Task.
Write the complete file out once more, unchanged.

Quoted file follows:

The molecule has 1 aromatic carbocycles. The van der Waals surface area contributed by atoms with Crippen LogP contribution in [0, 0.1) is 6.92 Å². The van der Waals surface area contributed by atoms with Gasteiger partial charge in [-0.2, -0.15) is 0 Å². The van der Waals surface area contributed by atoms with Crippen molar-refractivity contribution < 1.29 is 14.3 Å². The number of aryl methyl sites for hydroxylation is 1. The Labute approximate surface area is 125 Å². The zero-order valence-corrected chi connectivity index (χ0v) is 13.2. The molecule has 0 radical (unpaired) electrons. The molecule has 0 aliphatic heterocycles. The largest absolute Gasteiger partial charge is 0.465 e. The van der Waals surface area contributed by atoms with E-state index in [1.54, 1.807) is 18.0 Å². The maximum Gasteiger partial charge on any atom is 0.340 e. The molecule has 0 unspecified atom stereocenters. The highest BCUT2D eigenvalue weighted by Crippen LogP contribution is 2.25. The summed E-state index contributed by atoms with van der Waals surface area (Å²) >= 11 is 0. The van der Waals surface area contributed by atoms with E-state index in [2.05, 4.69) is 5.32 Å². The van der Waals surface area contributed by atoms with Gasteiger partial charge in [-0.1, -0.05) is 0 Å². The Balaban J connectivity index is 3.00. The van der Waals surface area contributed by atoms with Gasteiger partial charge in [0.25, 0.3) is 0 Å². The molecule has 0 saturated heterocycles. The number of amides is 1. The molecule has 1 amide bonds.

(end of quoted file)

The molecule has 1 aromatic carbocycles. The van der Waals surface area contributed by atoms with Crippen LogP contribution in [0, 0.1) is 6.92 Å². The van der Waals surface area contributed by atoms with Gasteiger partial charge in [-0.2, -0.15) is 0 Å². The van der Waals surface area contributed by atoms with Crippen molar-refractivity contribution < 1.29 is 14.3 Å². The number of aryl methyl sites for hydroxylation is 1. The Labute approximate surface area is 125 Å². The zero-order valence-corrected chi connectivity index (χ0v) is 13.2. The molecule has 0 radical (unpaired) electrons. The molecule has 0 aliphatic heterocycles. The largest absolute Gasteiger partial charge is 0.465 e. The van der Waals surface area contributed by atoms with E-state index in [1.54, 1.807) is 18.0 Å². The maximum Gasteiger partial charge on any atom is 0.340 e. The molecule has 0 unspecified atom stereocenters. The highest BCUT2D eigenvalue weighted by Crippen LogP contribution is 2.25. The summed E-state index contributed by atoms with van der Waals surface area (Å²) >= 11 is 0. The van der Waals surface area contributed by atoms with E-state index in [2.05, 4.69) is 5.32 Å². The van der Waals surface area contributed by atoms with Gasteiger partial charge in [-0.1, -0.05) is 0 Å². The Balaban J connectivity index is 3.00. The van der Waals surface area contributed by atoms with Gasteiger partial charge in [0.25, 0.3) is 0 Å². The molecule has 0 saturated heterocycles. The number of amides is 1. The molecule has 1 amide bonds.